He could run. You know, how many of the over the shoulder catch and my favorite Willie Mays, which more strikes me toward my age and so on is. And I was just describing it to your producer, Candlestick Park, long fly ball to pretty much deep center. Bobby Bonds was the right fielder.

Barry's father. Both go up for the ball at the same time. Willie out leaps him. And if you go on my account, back football guru, shameless plug, I put the video up there.

NBC Game of the Week with Kirk Gowdy and Tony Kubek, I believe, maybe even Joe Garagiola. Just an amazing catch and in some ways routine for him. And, you know, when you hear when you hear the words Willie Mays, you just think baseball and you think greatness. And, you know, 93 years old.

God bless him and so on. And I would say between him and Roberto Clemente. That was really my baseball of my youth. I love that we actually had a call from a gentleman earlier who said that when he was 10 years old, his dad took him to Wrigley Field because he was a Chicago kid and he couldn't understand.

He had to ask his dad. They were playing the Giants. Why is everyone standing up and clapping for a guy from the other team? And I mean, that's that was really the impact is people showed up at a stadium to see him play. And I know even as we transition to football, that's generally reserved for quarterbacks or some of the great wide receivers, maybe a defender.

There are very few guys that you could say, hey, that's the reason why people show up. And we see it now with Aaron Judge. We see it with Shohei Ohtani. But that was Willie Mays.

Oh, yeah, the reverence toward him was amazing because he was he had such a joy watching him play. I mean, you always seem to be smiling. And I think people just gravitate toward that.

Somebody who I'm a person who roots for people for I want everybody in life to do what they want for a living and don't consider it work. And that's how I feel about myself. I you know, you talked about the nerd alert and the countdowns and stuff like that.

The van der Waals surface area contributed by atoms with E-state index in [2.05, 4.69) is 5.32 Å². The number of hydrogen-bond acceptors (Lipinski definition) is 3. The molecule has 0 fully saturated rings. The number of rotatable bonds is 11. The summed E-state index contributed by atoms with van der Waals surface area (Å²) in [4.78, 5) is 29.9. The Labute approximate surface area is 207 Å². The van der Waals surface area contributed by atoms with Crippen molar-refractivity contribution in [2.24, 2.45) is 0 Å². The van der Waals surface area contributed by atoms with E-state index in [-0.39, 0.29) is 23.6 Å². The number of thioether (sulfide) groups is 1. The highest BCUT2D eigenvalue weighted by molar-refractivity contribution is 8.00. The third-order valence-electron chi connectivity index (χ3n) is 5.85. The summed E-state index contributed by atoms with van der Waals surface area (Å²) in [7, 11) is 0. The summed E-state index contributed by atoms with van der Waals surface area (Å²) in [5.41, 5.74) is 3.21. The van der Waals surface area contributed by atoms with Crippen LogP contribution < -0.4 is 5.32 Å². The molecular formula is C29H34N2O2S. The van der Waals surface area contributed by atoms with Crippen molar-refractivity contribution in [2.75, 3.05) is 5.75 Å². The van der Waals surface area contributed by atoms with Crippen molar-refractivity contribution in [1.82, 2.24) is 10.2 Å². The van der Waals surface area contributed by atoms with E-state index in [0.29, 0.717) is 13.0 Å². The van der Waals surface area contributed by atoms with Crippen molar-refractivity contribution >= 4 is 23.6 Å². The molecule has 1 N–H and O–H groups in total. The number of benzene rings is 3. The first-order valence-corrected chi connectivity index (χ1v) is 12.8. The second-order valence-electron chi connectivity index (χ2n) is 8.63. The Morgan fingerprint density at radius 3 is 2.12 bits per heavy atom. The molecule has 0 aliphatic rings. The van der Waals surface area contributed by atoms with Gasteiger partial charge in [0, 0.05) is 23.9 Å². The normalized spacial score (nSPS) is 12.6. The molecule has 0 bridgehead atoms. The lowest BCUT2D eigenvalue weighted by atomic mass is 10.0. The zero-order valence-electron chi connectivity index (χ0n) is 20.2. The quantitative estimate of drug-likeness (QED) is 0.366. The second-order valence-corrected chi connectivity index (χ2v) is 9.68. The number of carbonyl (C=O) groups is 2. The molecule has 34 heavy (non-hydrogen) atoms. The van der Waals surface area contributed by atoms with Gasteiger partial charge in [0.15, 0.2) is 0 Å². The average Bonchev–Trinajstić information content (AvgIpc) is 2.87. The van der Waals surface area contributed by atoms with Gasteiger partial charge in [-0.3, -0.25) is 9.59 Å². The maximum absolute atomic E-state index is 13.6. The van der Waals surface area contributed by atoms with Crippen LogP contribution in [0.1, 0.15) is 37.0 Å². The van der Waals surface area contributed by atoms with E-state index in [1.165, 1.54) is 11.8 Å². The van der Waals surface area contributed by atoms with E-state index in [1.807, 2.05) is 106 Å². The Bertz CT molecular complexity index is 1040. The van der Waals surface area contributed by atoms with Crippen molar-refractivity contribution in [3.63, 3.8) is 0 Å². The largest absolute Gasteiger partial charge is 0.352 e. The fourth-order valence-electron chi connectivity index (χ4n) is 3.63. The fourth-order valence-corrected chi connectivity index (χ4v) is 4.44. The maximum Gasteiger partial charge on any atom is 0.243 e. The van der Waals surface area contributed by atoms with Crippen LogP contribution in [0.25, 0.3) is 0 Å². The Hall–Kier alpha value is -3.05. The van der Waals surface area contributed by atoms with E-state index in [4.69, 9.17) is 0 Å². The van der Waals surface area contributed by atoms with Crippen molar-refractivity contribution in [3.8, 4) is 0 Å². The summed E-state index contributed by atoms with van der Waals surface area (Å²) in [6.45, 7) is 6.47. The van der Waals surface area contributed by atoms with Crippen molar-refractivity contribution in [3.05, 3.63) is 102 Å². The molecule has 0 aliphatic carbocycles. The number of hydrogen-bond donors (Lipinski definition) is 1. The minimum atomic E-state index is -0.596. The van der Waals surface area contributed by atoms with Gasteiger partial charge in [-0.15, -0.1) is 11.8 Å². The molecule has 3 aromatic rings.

Is that really work? I mean, let's let's be honest here. OK, we're fun to do, but it's you know, I'm talking about a kid's game. That's all. And Willie Mays just always seemed like he enjoyed what he was doing and he was so damn good at it.

Made it look easy. That's a great compliment that people give him. Russell Baxter is with us and he's got a ton of affiliations. He and I go way back to our previous network, but always writing about the NFL, promoting the NFL through its history for fan side, an NFL spin zone.

And as he says, you can find him on Twix at Backs Football. Yeah, well, I refuse to just be the shill who starts calling it something else after all these years. So I guess I'm just being a contrarian.

But thank you. So we're asking our listeners this morning, who is an athlete? Doesn't matter which sport that you wish you'd seen play live. And honestly, Willie Mays, Ted Williams are my two answers to this question whenever I'm asked. So what about you, whether it's football or another sport, who's an athlete you wish you had seen play when he or she was actually dominating? Oh, that's that's that's a really well, I think it would have to be Jim Brown. OK, I mean, Jim Brown played for nine years, ran for twelve thousand yards in nine years.

Wow. You know, I really was much too young to appreciate anything. My first I tell people, my first football game that I remember watching on television was Super Bowl four, which was, you know, two years ago.

No, not really. But, you know, the Vikings and the Chiefs and when New Orleans had Tulane Stadium and it was full of grass and the Chiefs beat up Joe Cap. And the people more know Joe Cap now from the longest yard than they do as a Minnesota Vikings quarterback.

But Jim Brown was a little a little before that. But the video is just mesmerizing to watch him power speed. We all know about his prowess as a lacrosse player as well.

But I mean, to do what he did and basically, you know, basically just one a muck through anybody and did it so effortlessly and so on. I wish I'd been able to the closest I got to somebody like that. And trust me, I got to see this guy's whole career. I actually when I was freelancing for ESPN at the very beginning of my career there, I got a chance to meet Earl Campbell and Bum Phillips. Actually, was the day they got that Earl went into the Pro Football Hall of Fame because one of our producers had done a piece on him and so on. Earl Campbell was I loved watching him play. That's my big guy who just ran over people and eventually it cost because they just ran him into the ground and so on. But to answer your question, I would say Jim Brown, who I know, of course, because of my affiliation with Syracuse. He's a legend at Syracuse and also with the Cleveland Browns when he was drafted back in 1957. So that's another great answer.